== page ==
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Adding extra Na+ in a saturated NaCl/water solution decreases the solubility of NaCl. How does this exactly happen? AFAIK, the solubility of a solid only decreases with the temperature of the solution. Am I to assume that when I put Na+ in a saturated NaCl/water solution the temperature of the solution somehow drops? If that is what happens, how does it actually happen? If I add extra Na+, the extra Na+ will react with Cl- and will create precipitated NaCl. AFAIK, forming new bonds is exothermic. According to that, the temperature of the system should actually increase and the solubility should increase as well. What exactly is happening here?

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    $\begingroup$ "solubility of a solid only decreases with the temperature" - for solubility in pure solvent that's a decent approximation. If you add another salt that's no longer pure. $\endgroup$ – Mithoron Jun 21 at 19:37
  • $\begingroup$ You are mixing up different effects. The effect of temperature is determined by the enthalpy of solution of the salt. When you examine the effect of another salt (common ion effect) assume the temperature is constant unless told otherwise. $\endgroup$ – Buck Thorn Jun 22 at 10:21
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@aNoNyMoUs When you say "the solubility of a solid only decreases with the temperature", it is only true for solution of pure compounds. It is not valid for solutions containing more than one compound. For such mixtures, specially if the solutes have a common ion, a different calculation must be done. The solubility has to be calculated by the solubility product.

For example, at $25$°C, $\pu{1000 mL}$ water can dissolve $\ce{370 g NaCl (6.33 mol}$). So $1$ Liter of such a saturated solution contains $\ce{6.33 mol Na+ + 6.33 mol Cl-}$. We'll see later that the so-called solubility product $\ce{[Na+][Cl-]}$ is important and has the numerical value $\ce{K_s = [Na+][Cl-] = 6.33^2 = 40.1 mol^2 L^{-2}}$ It should be stated that the dissolution of this amount of NaCl is supposed not to have modified the volume of the solution, which is of course a rough approximation.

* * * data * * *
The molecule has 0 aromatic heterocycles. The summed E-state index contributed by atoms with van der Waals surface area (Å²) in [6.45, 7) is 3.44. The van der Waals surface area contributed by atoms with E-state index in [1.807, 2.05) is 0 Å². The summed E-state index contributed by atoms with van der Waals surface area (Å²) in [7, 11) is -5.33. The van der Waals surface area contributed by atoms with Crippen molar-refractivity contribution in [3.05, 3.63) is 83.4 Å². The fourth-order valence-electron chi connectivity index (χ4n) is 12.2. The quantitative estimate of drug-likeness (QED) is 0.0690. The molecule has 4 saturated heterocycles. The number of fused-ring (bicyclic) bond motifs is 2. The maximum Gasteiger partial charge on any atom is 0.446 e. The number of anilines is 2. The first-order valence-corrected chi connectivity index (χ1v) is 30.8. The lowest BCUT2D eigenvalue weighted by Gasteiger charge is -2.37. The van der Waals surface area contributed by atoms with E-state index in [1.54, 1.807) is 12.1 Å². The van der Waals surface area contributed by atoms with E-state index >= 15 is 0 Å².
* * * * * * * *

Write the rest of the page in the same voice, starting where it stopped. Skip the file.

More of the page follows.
If now $\pu{1.00 mol}$ of a more soluble salt like $\ce{NaNO3}$ is added to this solution, the concentration of the ion $\ce{Na+}$ per Liter increases up to $\pu{6.33 + 1 = 7.33 mol/L}$. In such a case, the thermodynamical laws of equilibrium require that the concentration of the other ion (here $\ce{Cl-}$) must decrease in such a way that the solubility product $\ce{K_s = [Na+][Cl-]}$ remains constant. So $x$ moles par liter of $\ce{Na+}$ and $\ce{Cl-}$ must appear as a deposit of $\ce{NaCl}$ in the container. The solubility of the ions $\ce{Cl-}$ must go down to : $\ce{[Cl^-| = 6.33 - x mol/L}$, and $\ce{[Na+] = 7.33 - x}$, in such a way that $\ce{[Na+][Cl-] = K_s = 40.1 mol^2 L^{-2}}$. This a $2$nd degree equation whose solution is : $\ce{x = 0.48 mol (28 g)}$.

Si the final concentration of the ions are : $$\ce{[Na+] = 7.33 - 0.48 = 6.85 mol L^{-1}}$$ $$\ce{[Cl-] = 6.33 - 0.48 = 5.85 mol L^{-1}}$$ $$\ce{[NO3^-] = 1.00 mol L^{-1}}$$

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  • $\begingroup$ And what will be the solubility after all of that? $\endgroup$ – aNoNyMoUs Jun 21 at 22:13
  • $\begingroup$ @aNoNyMoUs. The solubility of $\ce{NaCl}$ is $\pu{5.85 mol/L ; 342 g/L}$). This is less than in pure water ($\pu{370 g/L}$) $\endgroup$ – Maurice Jun 22 at 8:13

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